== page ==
In a way that decision was the first in a series of miracles with which Hashem blessed us.

Question: If Abraham was commanded to circumcise his descendants on the eighth day, why do Arabs – who claim to descend from Abraham through Yishmael – wait until their children are 13 to circumcise them? I am aware that this is a matter of little consequence to our people. Nevertheless, this inconsistency is one that piques my curiosity.

M. Goldman
(Via E-mail)

Exploring the connection between Pharaoh’s dreams and the story of Joseph being sold into slavery.

More Articles from Rebbetzin Esther Jungreis
Rebbetzin Esther Jungreis

Prayer is our language: Hakol kol Yaakov – the voice is the voice of Jacob – the voice of prayer.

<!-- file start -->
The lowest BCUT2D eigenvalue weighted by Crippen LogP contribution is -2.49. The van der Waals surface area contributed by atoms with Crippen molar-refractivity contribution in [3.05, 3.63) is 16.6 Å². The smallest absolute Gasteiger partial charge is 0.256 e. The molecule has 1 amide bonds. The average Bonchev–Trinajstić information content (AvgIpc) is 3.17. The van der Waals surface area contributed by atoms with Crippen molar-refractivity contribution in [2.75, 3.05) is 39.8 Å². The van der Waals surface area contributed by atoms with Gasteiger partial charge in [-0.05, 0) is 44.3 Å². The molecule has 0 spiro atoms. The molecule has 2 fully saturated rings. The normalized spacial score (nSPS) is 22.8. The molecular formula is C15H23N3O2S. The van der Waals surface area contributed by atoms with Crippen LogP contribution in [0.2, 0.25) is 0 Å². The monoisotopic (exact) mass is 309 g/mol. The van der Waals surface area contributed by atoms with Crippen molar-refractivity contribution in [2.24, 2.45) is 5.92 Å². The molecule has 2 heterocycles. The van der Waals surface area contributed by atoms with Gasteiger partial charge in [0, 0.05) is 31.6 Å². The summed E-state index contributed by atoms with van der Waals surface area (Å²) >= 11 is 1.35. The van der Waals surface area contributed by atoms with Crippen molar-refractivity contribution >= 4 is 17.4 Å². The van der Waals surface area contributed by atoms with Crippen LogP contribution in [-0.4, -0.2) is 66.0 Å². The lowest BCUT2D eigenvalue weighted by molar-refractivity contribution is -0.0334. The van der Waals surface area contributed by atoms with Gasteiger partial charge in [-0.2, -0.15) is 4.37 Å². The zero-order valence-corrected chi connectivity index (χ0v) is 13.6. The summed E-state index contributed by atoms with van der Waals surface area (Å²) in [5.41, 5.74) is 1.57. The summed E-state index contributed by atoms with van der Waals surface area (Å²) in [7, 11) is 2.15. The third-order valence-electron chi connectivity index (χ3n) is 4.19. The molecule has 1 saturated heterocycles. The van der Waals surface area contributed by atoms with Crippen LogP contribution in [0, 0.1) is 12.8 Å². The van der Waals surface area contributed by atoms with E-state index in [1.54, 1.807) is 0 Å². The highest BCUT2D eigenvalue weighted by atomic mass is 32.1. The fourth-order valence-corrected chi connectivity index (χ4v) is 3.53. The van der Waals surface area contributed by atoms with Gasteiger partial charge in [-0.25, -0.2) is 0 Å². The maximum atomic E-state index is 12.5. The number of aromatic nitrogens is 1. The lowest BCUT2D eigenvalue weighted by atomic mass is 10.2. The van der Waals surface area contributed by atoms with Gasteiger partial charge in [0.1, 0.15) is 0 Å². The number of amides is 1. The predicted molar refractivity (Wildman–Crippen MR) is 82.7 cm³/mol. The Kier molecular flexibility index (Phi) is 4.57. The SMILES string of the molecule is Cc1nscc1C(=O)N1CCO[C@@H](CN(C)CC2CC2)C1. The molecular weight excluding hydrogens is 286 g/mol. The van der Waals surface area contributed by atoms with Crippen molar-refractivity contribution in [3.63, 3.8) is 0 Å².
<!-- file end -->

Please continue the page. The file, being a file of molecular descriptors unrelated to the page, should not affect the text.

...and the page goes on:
Rebbetzin Esther Jungreis

When art and evil are intermingled, evil is elevated and made acceptable.

In BB, he said “You, my children are the angels of Shabbos and the licht are your beautiful eyes.”

Why does Hebrew refer to mothers-in-law as “sunshine” when society often calls them the opposite?

Boundaries must be set in every home. Parents and children are not pals. They are not equals.

The call of the shofar is eternal. It is not musical. Its magnetic allurement cannot be explained.

We recently marked the thirteenth anniversary of 9/11 – that terrible day when the symbols of man’s power and achievement crumbled before our eyes and disappeared in fire and smoke. For a very brief moment we lost our smugness. Our confidence was shaken. Many of us actually searched our ways. Some of us even learned […]

One of the cornerstones of our Jewish life is chesed, kindness. Chesed can only be taught by example

Printed from: http://www.jewishpress.com/judaism/rebbetzins-viewpointrebbetzin-jungreis/can-we-ever-trust-again/2014/01/30/

Scan this QR code to visit this page online: